The Alameda County Flood Control and Water Conservation District (ACFCD) through ACPWA administers flood control programs and services including the planning and delivery of projects, and maintenance and operations of flood control facilities. Some of the core program and services are described below:
Flood Control Major Maintenance Program
The purpose of the Flood Control Major Maintenance Program is to rehabilitate flood control infrastructure that cannot be repaired through more minor routine maintenance efforts. The focus of this program is to repair or replace failed or failing infrastructure components in order to return a facility to its intended use, to prevent further damage, or to bring it into compliance with changes in laws, regulations, codes, or standards. In addition, large storm events can create situations where there becomes an immediate need to perform major repair, rehabilitation and/or reconstruction of large segments of our infrastructure.
Flood Control System Enhancement Program
The purpose of the Flood Control System Enhancement Program is to construct projects that improve or enhance the flood control system by increasing the containment and/or conveyance capacity of the system. Most system components, such as culverts, open channels, levees, floodwalls and pump stations must be designed to meet current FEMA design criteria for containing 100-year (1% annual chance of occurring) storm events.
Flood Control Environmental Restoration Program
The Flood Control Environmental Restoration Program consists of projects that restore flood control infrastructure through bio-engineering that return man-made channels to a more natural state; that enhance the habitat of creek ecosystems or improve the water quality of creeks; that remove barriers to migratory fish which depend of these creeks for spawning; and projects that implement new creek-side trails in urban areas.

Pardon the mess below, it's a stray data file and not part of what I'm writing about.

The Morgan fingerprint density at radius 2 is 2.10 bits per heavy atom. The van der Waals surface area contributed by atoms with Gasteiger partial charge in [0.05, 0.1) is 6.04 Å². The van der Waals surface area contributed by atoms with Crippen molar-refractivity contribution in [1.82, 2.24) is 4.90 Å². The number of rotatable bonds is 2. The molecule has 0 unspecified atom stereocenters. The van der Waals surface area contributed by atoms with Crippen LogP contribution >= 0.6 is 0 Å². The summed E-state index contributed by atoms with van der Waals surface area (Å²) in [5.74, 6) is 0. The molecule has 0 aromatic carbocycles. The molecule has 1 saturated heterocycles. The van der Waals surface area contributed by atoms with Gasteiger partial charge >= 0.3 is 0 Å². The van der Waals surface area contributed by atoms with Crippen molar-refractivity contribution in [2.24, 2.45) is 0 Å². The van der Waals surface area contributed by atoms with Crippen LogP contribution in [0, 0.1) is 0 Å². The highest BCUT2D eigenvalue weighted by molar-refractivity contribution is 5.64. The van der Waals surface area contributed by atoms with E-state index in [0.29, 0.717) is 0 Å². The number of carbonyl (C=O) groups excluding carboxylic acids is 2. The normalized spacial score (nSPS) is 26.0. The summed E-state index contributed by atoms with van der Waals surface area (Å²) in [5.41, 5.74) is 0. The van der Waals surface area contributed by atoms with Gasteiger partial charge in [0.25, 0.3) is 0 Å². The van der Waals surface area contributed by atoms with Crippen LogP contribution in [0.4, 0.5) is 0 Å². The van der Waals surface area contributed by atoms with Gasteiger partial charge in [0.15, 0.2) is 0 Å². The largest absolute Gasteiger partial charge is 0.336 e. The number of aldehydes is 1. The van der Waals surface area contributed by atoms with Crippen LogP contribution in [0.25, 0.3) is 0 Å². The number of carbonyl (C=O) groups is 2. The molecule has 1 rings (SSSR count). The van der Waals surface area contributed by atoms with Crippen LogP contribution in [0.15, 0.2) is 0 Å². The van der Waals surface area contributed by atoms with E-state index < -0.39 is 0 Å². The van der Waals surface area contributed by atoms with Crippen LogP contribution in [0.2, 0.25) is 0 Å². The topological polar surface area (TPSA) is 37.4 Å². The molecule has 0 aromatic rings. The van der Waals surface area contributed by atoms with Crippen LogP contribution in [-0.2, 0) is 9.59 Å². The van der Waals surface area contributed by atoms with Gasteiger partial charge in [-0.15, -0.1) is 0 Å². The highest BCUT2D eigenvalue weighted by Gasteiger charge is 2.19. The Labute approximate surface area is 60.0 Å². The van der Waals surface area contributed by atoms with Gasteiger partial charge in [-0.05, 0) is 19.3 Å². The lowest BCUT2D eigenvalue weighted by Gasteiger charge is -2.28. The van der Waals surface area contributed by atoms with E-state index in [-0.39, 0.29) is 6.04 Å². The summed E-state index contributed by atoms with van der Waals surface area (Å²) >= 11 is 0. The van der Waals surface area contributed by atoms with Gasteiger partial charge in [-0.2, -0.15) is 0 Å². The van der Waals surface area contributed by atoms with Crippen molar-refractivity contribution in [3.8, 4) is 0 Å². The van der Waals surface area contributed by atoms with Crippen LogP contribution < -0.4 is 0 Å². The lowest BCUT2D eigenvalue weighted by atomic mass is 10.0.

Flood Control Watershed Planning Program
The Flood Control Watershed Planning Program is designed to study and assess flood control infrastructure by performing hydrologic and hydraulic modeling of drainage networks and facilities, identifying deficiencies in the District’s open channels, closed conduit systems, and pump stations that could cause flooding. For facilities found to be deficient, preliminary engineering alternatives are developed for increased system capacity to convey to decrease the risk of flooding. Hydrologic and hydraulic (rainfall and streamflow) data that is continuously being collected is used in the hydrologic and hydraulic modeling. With the growing threat of sea level rise, the analysis of flood hazards at riverine outfalls to the bay is now an important consideration in the evaluation of flood control infrastructure. Generally, this program is intended to identify system deficiencies so that capital projects may be implemented to reduce flood risks.
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